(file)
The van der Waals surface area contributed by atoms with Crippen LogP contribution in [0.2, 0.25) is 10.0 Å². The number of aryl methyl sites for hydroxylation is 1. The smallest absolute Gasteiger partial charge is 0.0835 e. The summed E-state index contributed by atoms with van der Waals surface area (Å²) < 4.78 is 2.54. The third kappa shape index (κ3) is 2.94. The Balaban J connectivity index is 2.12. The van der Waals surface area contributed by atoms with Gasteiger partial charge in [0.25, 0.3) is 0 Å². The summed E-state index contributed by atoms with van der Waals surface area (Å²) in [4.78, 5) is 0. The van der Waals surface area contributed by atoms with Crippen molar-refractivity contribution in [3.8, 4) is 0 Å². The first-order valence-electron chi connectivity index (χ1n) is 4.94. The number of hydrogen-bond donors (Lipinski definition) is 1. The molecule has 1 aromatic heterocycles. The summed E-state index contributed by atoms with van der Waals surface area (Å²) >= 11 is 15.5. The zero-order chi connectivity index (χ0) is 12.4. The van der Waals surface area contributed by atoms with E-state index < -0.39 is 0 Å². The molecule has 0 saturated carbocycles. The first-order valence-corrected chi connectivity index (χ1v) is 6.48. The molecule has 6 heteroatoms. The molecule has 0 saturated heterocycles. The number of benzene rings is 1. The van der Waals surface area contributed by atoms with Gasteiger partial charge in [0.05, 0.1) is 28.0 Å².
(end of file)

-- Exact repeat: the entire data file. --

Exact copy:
The van der Waals surface area contributed by atoms with Crippen LogP contribution in [0.2, 0.25) is 10.0 Å². The number of aryl methyl sites for hydroxylation is 1. The smallest absolute Gasteiger partial charge is 0.0835 e. The summed E-state index contributed by atoms with van der Waals surface area (Å²) < 4.78 is 2.54. The third kappa shape index (κ3) is 2.94. The Balaban J connectivity index is 2.12. The van der Waals surface area contributed by atoms with Gasteiger partial charge in [0.25, 0.3) is 0 Å². The summed E-state index contributed by atoms with van der Waals surface area (Å²) in [4.78, 5) is 0. The van der Waals surface area contributed by atoms with Crippen molar-refractivity contribution in [3.8, 4) is 0 Å². The first-order valence-electron chi connectivity index (χ1n) is 4.94. The number of hydrogen-bond donors (Lipinski definition) is 1. The molecule has 1 aromatic heterocycles. The summed E-state index contributed by atoms with van der Waals surface area (Å²) >= 11 is 15.5. The zero-order chi connectivity index (χ0) is 12.4. The van der Waals surface area contributed by atoms with E-state index < -0.39 is 0 Å². The molecule has 0 saturated carbocycles. The first-order valence-corrected chi connectivity index (χ1v) is 6.48. The molecule has 6 heteroatoms. The molecule has 0 saturated heterocycles. The number of benzene rings is 1. The van der Waals surface area contributed by atoms with Gasteiger partial charge in [0.05, 0.1) is 28.0 Å².